Why are the TV shows I like always on opposite the other TV shows I like?
It's a question as old as TV, or at least as old as 1948, when there were only three television networks, and viewers were still forced to choose between "Toast of the Town" Sunday nights on CBS and "Philco TV Playhouse" on NBC.
Those 1948 viewers had it worse than we do — no way to record a show, no on-demand or online viewing, and not even many reruns, because most programs aired live.
Today, we have many more ways to watch, but we also have many more shows competing for our attention. And yes, many of the most noteworthy are scheduled opposite one another.
Consider, if you dare, 8 p.m. MST on Tuesday.
Three broadcast dramas call the time slot home: "Parenthood" on NBC, "Unforgettable" on CBS and "Body of Proof" on ABC.
Then, as of last week, three popular cable dramas returned, also at 8 p.m. Tuesday: "Justified" on FX, "Southland" on TNT and "White Collar" on USA. Fans of all three had been eagerly awaiting new episodes.
Also at 8 p.m. Tuesday, of course, are first-run episodes of any number of unscripted shows on cable, from "Chopped" on the Food Network to "Storage Wars" on A&E to "Extreme Couponing All-Stars" on TLC.
"Why do they do this to us?" Nancy Waller of Fenton, Mo., wondered on Facebook while juggling live viewing vs. DVR on Tuesday night.
Logic would seem to dictate that a TV network could get better ratings by taking the path of least resistance. Find a time slot where the competition is light, or where existing programming would seem to attract a different group of viewers, and let your show shine there.
And programmers do spend hours and days each season looking at their own schedules and at competitors', trying to decide on the best lineups and thinking a lot about "flow," with one show fitting neatly into the next, as if viewers still had to get up to change the channel.
Cable networks, on the other hand, think mostly about their own game plan when scheduling their scripted shows. A cable network like TNT or USA typically branches out into original programming night by night, scheduling at least two shows together to create a "destination." Sunday is a popular night for first-run shows on the premium cable networks and AMC; ABC Family focuses on Monday and Tuesday; Syfy programmed Friday and then moved into Monday.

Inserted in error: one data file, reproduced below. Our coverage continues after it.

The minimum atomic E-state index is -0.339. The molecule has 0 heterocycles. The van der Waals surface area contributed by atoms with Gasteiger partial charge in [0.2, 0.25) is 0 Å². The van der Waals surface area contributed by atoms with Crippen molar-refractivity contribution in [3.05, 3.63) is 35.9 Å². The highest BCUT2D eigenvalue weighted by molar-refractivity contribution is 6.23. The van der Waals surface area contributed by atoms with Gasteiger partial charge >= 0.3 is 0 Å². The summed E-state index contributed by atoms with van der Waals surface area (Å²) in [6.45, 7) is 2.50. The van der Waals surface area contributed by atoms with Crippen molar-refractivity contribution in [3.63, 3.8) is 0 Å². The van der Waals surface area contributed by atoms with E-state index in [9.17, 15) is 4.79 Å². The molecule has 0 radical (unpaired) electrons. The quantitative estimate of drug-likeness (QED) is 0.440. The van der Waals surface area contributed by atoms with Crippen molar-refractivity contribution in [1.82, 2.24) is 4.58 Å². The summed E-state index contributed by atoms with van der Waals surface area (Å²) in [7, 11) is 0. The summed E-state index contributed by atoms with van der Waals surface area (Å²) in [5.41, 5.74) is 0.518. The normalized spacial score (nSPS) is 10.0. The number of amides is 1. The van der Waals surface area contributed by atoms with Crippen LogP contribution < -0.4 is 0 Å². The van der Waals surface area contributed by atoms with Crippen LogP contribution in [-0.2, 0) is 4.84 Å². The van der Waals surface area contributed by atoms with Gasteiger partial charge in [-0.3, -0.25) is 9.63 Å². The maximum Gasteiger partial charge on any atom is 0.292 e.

The result: a logjam of worthy shows on some nights and slim pickings on others. Here's a look at some of TV's toughest time slots this season in addition to 8 p.m. Tuesdays.
—Sunday prime time:
"Once Upon a Time," "Desperate Housewives" and "Pan Am" on ABC vs. "Undercover Boss," "The Good Wife" and "CSI: Miami" on CBS vs. animation on Fox and the NFL on NBC.
The problem so far this season hasn't been the scheduled clashes so much as the crunch caused by football overruns on CBS. But with the NFL season ending, NBC will move "Harry's Law" to 6 p.m. Sundays as of March 4, leading into "Celebrity Apprentice," which returns Feb. 12. And on Feb. 19, "The Amazing Race" begins its new season on CBS.
On cable, "Luck" debuted this week at 7 p.m. on HBO and "Shameless" continues its run at 7 p.m. Sundays on Showtime. "The Walking Dead" returns to AMC at 7 p.m. Feb. 12, followed on March 25 by "Mad Men."
8 p.m. Thursday:
"The Big Bang Theory" on CBS vs. "30 Rock" and "Parks and Recreation" on NBC vs. "American Idol" on Fox.
Cable networks have tended so far to keep their scripted originals away from Thursday, a much-watched night for the broadcast networks. (FX does have original animation at 8 p.m.) If you're still watching "Idol," though, you'll be pinched between 6 and 7 p.m., especially if your kids clamor to watch "Winter Wipeout."
8 p.m. Monday:1 comment on this story
The battle of "Castle" on ABC vs. "Hawaii Five-0" on CBS will get complicated Monday, when NBC slides its much-buzzed-about new musical drama "Smash" into the 8 p.m. slot. Also that night, "The Voice" returns at 6 p.m. on NBC to battle "The Bachelor" (ABC), "How I Met Your Mother" (CBS) and "House" (Fox).
Friday prime time
A move to Friday used to mean certain death for a network show. But this season, Friday prime time actually offers competitive viewing choices, especially at 7 p.m., with "CSI: NY" on CBS vs. "Fringe" on Fox, "Grimm" on NBC and "Nikita" on the CW. And at 6 p.m. Fridays, strong unscripted shows — "Who Do You Think You Are?" (returning Friday on NBC) vs. "Shark Tank" on ABC and "Kitchen Nightmares" on Fox.
Strategies for coping with TV time-slot clashes
Opt for network over cable. Cable shows air many repeats, so it's possible to catch an episode in a later slot.
Go for shows most likely to be "spoiled," or those who just can't wait to watch. Put off a show people aren't so likely to be talking about.
Check to see whether a show is available on demand on cable or satellite or easily accessed online. With an eight-day delay, Fox shows require the most patience of online viewers, so record those if you can.
Get a second DVR or one that records four shows at once, as AT&T's U-verse DVR does.
Get a Netflix Roku box, Apple TV or a Blu-ray player or game system that streams online shows onto your TV.
Or wait. At the recent Consumer Electronics Show in Las Vegas, DISH Network announced a device called The Hopper that will automatically save all prime-time episodes of every network show for eight days and make them available on demand. With a 2 TB hard drive and the ability to record three shows at once, The Hopper ("coming soon," DISH says) will let you grab so much TV, you might have to quit your job to have time to watch.
Distributed by MCT Information Services